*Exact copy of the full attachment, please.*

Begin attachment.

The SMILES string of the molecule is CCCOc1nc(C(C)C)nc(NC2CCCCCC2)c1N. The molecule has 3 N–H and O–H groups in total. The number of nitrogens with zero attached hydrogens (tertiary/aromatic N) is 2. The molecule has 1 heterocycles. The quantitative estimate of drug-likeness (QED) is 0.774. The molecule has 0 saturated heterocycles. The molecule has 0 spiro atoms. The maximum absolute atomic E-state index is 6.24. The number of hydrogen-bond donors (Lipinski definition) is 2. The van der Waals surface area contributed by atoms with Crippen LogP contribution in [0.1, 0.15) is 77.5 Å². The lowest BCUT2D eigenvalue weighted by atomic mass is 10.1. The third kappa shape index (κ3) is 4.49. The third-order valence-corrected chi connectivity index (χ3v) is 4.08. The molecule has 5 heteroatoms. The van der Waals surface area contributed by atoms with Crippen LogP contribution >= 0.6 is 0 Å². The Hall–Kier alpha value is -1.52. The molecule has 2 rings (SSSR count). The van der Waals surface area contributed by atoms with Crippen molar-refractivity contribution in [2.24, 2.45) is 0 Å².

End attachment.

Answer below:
The SMILES string of the molecule is CCCOc1nc(C(C)C)nc(NC2CCCCCC2)c1N. The molecule has 3 N–H and O–H groups in total. The number of nitrogens with zero attached hydrogens (tertiary/aromatic N) is 2. The molecule has 1 heterocycles. The quantitative estimate of drug-likeness (QED) is 0.774. The molecule has 0 saturated heterocycles. The molecule has 0 spiro atoms. The maximum absolute atomic E-state index is 6.24. The number of hydrogen-bond donors (Lipinski definition) is 2. The van der Waals surface area contributed by atoms with Crippen LogP contribution in [0.1, 0.15) is 77.5 Å². The lowest BCUT2D eigenvalue weighted by atomic mass is 10.1. The third kappa shape index (κ3) is 4.49. The third-order valence-corrected chi connectivity index (χ3v) is 4.08. The molecule has 5 heteroatoms. The van der Waals surface area contributed by atoms with Crippen LogP contribution >= 0.6 is 0 Å². The Hall–Kier alpha value is -1.52. The molecule has 2 rings (SSSR count). The van der Waals surface area contributed by atoms with Crippen molar-refractivity contribution in [2.24, 2.45) is 0 Å².